A couple of months ago I picked up cheap WiFi-controlled LED bulbs (one among dozens of very similar devices), after seeing them at a friend’s place. This turned out to be an excuse to play with the ESP8266, which has inspired several hacks.
I was overall very happy with these bulbs: decent Android and iOS apps and, compared to fancier solutions (e.g., Philips Hue or Belkin WeMo), they do not require any proprietary base stations, and you can’t beat the price! However, switching off the lights before falling asleep involved hunting for the phone, opening the app, and waiting for it to scan the network; not an ideal user experience. I was actually missing our old X10 alarm clock controller (remember those?), so I decided to make one from scratch, because… why not?
Although the X10 Powerhouse controller’s faux-wood styling and 7-segment LED had a certain… charm, I decided to go more modern and use a touchscreen. I also designed a 3D printed enclosure with simple geometric shapes and used it as a further excuse to play with 3D print finishing techniques. Here is the final result:
Component selection. There are several boards with the ESP8266, most of them using the ESP-12 module. I decided to go with the SparkFun Thing (which directly incorporates the ESP chip), as it also includes a LiPo charge controller. Perhaps overkill for battery backup, but nice to have. If you do use the charge controller, then the price is very reasonable (e.g., an Adafruit ESP breakout and Micro-LiPo combo will cost about the same–although flash is 4x larger and the ESP-12 module is FCC-approved). Also, it’s a very nice board for experimentation and it’s become my go-to ESP board: nice header layout, and the easiest to program (tip: instead of fiddling with the DTR jumper on the Thing, just cut your DTR wire and insert a pin header pair: once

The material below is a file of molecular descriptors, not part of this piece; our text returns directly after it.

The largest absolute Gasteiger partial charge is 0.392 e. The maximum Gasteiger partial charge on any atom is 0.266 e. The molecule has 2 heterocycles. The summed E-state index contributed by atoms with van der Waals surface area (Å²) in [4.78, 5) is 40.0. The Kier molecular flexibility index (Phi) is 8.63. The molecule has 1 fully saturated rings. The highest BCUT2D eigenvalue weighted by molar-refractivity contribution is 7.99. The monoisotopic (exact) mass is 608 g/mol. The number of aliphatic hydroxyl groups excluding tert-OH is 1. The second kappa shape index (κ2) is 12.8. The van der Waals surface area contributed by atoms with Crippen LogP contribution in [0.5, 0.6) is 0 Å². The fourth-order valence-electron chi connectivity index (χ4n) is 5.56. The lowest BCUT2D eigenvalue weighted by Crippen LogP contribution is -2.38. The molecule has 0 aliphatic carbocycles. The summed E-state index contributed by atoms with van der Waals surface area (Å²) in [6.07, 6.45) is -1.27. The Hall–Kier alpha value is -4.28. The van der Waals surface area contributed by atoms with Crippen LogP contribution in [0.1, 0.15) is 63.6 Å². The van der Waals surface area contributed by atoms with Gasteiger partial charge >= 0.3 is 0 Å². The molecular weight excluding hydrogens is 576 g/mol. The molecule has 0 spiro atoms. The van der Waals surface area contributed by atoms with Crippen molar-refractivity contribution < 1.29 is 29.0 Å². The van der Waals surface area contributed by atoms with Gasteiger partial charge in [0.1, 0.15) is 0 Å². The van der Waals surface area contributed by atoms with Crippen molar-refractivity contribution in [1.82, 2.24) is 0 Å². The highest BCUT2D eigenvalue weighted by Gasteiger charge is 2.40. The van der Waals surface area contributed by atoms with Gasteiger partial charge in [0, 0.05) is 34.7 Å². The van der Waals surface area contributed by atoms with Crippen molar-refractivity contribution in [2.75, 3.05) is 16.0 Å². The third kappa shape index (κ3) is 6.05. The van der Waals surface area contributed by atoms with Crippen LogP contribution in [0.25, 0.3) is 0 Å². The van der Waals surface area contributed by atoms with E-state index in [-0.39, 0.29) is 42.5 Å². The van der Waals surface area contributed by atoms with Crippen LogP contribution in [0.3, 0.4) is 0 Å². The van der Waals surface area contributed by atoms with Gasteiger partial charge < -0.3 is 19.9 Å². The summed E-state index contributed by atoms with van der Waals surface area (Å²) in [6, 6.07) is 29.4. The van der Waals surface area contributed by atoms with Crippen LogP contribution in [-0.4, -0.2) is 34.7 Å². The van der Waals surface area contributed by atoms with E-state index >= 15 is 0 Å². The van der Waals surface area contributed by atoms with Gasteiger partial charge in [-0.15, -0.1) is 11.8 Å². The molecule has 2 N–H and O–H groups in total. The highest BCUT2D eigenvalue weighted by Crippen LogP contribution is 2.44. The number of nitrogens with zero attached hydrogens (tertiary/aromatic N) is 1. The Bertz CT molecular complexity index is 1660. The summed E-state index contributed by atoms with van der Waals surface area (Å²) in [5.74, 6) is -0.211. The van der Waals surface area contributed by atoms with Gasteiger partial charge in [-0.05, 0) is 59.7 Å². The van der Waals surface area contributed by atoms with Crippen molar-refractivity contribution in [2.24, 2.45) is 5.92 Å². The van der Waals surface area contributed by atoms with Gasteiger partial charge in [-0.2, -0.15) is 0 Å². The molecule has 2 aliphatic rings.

esptool starts uploading, just pull the pin and.. done!).
For the display, modules with a parallel interface were out of the question, since the ESP does not have enough pins. After some googling, I found Digole’s IPS touchscreen, which incorporates a PIC MCU and can connect over UART, I2C, or SPI (selectable via a solder jumper). There are several users that really like Digole’s display modules and, particularly their older models, seem quite popular. The display itself is very nice. However, touchscreen support appears to be relatively recent and isn’t that great (more later). It is also a bit on the expensive side, the firmware is not upgradeable (so you’re basically stuck with whatever version your module comes loaded with — I got one with an older version that has some bugs with 18-bit color support), and manufacturing quality could have been a bit better (mine had poor reflow). Still, for prototype experimentation, this isn’t a bad module and the company is generally helpful to customer inquiries.
For more detail: ESP8266 touchscreen WiFi light controller and clock